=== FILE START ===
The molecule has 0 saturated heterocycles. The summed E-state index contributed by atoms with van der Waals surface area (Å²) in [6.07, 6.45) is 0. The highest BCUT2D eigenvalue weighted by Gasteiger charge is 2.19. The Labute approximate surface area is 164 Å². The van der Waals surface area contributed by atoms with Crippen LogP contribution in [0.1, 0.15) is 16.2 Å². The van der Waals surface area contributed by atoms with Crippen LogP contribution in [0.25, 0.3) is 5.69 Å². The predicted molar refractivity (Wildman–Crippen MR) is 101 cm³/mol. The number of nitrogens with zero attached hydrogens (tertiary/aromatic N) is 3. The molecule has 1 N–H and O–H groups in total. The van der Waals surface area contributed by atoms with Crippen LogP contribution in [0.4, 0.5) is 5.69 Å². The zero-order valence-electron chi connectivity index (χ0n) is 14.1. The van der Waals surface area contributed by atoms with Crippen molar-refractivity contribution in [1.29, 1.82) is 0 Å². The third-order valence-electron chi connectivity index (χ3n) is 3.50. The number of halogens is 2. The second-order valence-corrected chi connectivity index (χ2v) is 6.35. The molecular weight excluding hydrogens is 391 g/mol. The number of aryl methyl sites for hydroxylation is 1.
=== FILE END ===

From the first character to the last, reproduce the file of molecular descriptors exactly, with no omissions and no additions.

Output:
The molecule has 0 saturated heterocycles. The summed E-state index contributed by atoms with van der Waals surface area (Å²) in [6.07, 6.45) is 0. The highest BCUT2D eigenvalue weighted by Gasteiger charge is 2.19. The Labute approximate surface area is 164 Å². The van der Waals surface area contributed by atoms with Crippen LogP contribution in [0.1, 0.15) is 16.2 Å². The van der Waals surface area contributed by atoms with Crippen LogP contribution in [0.25, 0.3) is 5.69 Å². The predicted molar refractivity (Wildman–Crippen MR) is 101 cm³/mol. The number of nitrogens with zero attached hydrogens (tertiary/aromatic N) is 3. The molecule has 1 N–H and O–H groups in total. The van der Waals surface area contributed by atoms with Crippen LogP contribution in [0.4, 0.5) is 5.69 Å². The zero-order valence-electron chi connectivity index (χ0n) is 14.1. The van der Waals surface area contributed by atoms with Crippen molar-refractivity contribution in [1.29, 1.82) is 0 Å². The third-order valence-electron chi connectivity index (χ3n) is 3.50. The number of halogens is 2. The second-order valence-corrected chi connectivity index (χ2v) is 6.35. The molecular weight excluding hydrogens is 391 g/mol. The number of aryl methyl sites for hydroxylation is 1.